The Rules of Game Day Part 5: BrainStorm Tutoring NJ Free Resources
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The Rules of Game Day Part 5


This is the last in a series of five blog posts for the article, “The Rules of Game Day” by BrainStorm’s Chief Brainiac, Scott Doty.

In this series, you’ll learn test-taking tricks, tips, and find resources for further review.


V. Test day

We will assume for this discussion that the test begins in the early morning (8am). Most of these principles help whether the test takes place at this hour or not.


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No later than 6am. 5:45am is ideal. The typical adult brain requires 70 minutes to be fully alert; the typical teenage brain requires 90. People think they should sleep as much as possible before the test to ensure they are well rested—but this approach is counter-productive. Give the mind time to wake up, so you do not bomb the very first section of the test—which, as we can imagine, sets a terrible emotional tone for the rest of the day.

Do 20 minutes of physical exercise. This does not mean heavy lifting, but it does mean stretching, jogging, push-ups, yoga, etc. The action has two crucial benefits: it moves oxygen to the brain, which it needs to properly wake up, and it raises the levels of endorphins—the chemical that makes us “happy.” I often encourage people to listen to uplifting, powerful songs while they do this wake-up workout.

Stick roughly to your norm. Sure, it’s not ideal to drink coffee or eat sugary treats—but if your body is accustomed to them, it may have problems getting out of the gate. The ideal is to start on a healthy regimen a week or two before the test—protein (via eggs, avocado, nuts) and high-vitamin fruit (bananas, berries) are ideal. However, I do not stress this point too finely—whatever makes the student comfortable and happy is fine by me.

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If the person showers that morning, he or she should not let the shower be uber-hot… too easy to fall back into sluggish mode. We are going to dominate today! Life is good! We take tepid or cold showers.

This point is non-negotiable: you MUST wear smart clothes. No sweatpants or pajamas, which your brain has been trained to associate with tiredness and sloth. Instead, we do what professional athletes do when they travel between cities: we dress sharp, because it sharpens the mind. Slacks, button-downs, nice shoes, even hair gel and cologne/perfume—these things tell us to be sharp, to be aggressive, to be professional. We are here to kick butt and take names.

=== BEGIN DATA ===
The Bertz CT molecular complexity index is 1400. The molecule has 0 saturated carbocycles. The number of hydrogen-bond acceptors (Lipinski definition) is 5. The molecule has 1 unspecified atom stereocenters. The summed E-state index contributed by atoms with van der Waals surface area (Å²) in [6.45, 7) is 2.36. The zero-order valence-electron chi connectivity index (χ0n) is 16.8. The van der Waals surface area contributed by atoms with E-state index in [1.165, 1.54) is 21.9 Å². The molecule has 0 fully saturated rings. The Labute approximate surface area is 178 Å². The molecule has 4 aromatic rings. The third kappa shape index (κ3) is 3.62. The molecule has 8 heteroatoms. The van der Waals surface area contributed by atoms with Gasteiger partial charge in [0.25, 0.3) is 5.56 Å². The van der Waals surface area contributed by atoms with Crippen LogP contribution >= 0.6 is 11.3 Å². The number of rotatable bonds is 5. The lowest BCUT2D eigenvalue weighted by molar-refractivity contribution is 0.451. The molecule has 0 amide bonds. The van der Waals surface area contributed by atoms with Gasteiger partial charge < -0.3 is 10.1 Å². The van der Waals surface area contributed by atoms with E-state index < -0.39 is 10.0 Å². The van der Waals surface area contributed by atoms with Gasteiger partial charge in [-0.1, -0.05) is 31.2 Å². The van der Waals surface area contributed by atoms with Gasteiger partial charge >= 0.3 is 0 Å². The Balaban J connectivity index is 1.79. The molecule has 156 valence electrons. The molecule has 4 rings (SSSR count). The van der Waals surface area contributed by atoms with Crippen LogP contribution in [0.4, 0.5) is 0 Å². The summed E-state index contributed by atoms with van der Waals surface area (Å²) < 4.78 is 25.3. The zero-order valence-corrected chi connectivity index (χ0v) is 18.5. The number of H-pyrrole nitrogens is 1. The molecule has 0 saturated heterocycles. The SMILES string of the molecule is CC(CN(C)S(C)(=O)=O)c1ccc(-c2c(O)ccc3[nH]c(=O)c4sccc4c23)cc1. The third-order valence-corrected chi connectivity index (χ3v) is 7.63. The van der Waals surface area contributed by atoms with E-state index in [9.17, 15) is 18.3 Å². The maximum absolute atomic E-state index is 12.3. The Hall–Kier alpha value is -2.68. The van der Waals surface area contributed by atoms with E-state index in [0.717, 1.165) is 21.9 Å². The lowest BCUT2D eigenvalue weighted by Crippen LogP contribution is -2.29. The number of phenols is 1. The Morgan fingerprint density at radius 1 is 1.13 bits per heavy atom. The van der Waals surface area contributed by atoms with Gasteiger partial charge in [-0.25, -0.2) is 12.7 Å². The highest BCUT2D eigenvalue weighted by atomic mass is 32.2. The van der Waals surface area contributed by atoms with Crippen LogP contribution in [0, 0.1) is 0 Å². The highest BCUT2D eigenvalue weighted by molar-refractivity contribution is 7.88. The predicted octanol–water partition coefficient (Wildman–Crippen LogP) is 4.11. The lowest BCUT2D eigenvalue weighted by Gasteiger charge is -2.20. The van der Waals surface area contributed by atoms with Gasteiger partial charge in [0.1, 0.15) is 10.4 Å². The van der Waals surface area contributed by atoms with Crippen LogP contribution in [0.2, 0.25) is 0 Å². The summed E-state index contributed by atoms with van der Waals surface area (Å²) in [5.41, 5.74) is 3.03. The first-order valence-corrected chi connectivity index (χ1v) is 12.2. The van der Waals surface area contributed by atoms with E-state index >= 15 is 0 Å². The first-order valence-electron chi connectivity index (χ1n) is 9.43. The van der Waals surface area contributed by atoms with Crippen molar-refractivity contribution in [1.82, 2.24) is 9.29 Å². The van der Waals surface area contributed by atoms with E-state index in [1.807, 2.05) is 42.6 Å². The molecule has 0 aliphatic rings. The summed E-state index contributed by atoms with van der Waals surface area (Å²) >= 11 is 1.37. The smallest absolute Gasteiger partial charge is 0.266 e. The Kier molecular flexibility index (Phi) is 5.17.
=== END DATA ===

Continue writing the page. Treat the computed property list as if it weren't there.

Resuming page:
Meditate, pray, do some light problems, give yourself some pep talks. Smile. Tackle a puppy. It’s time to keep up those good vibes you established last night.

Extras (extra calculator, batteries, pencils, etc); a stopwatch if helpful; and a “bag of tricks”—snacks, water, mouthwash, Altoids or other potent breath mints, headache medicine (I personally use Excedrin because it also has a dash of caffeine), etc.

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If pre-test is properly executed, the test taker should be awake, calm, and optimistic. He or she will probably notice that the other test takers are far less so, and this will only serve to augment our test taker’s confidence. We should have no problem jamming through the first two hours of the test.

We take breaks seriously—especially the one in the middle of the test. We need to avoid hitting a physical or emotional energy wall, so we use the break to gear back up. How? By reestablishing some pivot points we hit that morning: by moving oxygen in our systems (jumping jacks in the hall, push-ups in the bathroom), by eating/drinking a bit, by giving ourselves a pep talk and high-fiving a buddy (“Isn’t this fun, bro?”), and by delving into our bag of tricks (taking an Excedrin, popping a handful of Altoids, etc). We are doing well!! We are enjoying ourselves! Section 2 was not our best, but it’s all good—we can still hit our goal score if we finish strong. We are engaged in the moment—not over-thinking the stakes, not looking forward to being done with this wretched thing… we are right here, taking care of business.

If we can avoid hitting the wall somewhere around halfway to two-thirds of the way through the test, we have got it made. If we let our general enthusiasm and optimism surrounding the experience to suffuse our mentality, we will not agonize over individual questions—none of which makes or breaks the overall score—but rather briskly, confidently rock from one question to the next and keep the vibes positive. In short, if we manage to create optimistic momentum the night before the test, and carry that momentum through the test day experience itself, then we will have truly given ourselves the best possible chance at succeeding.


The Brain Cannot Multitask
Why the Brain Can’t Multitask
Think You’re Multitasking? Think Again

Read more from The Rules of Game Day series:

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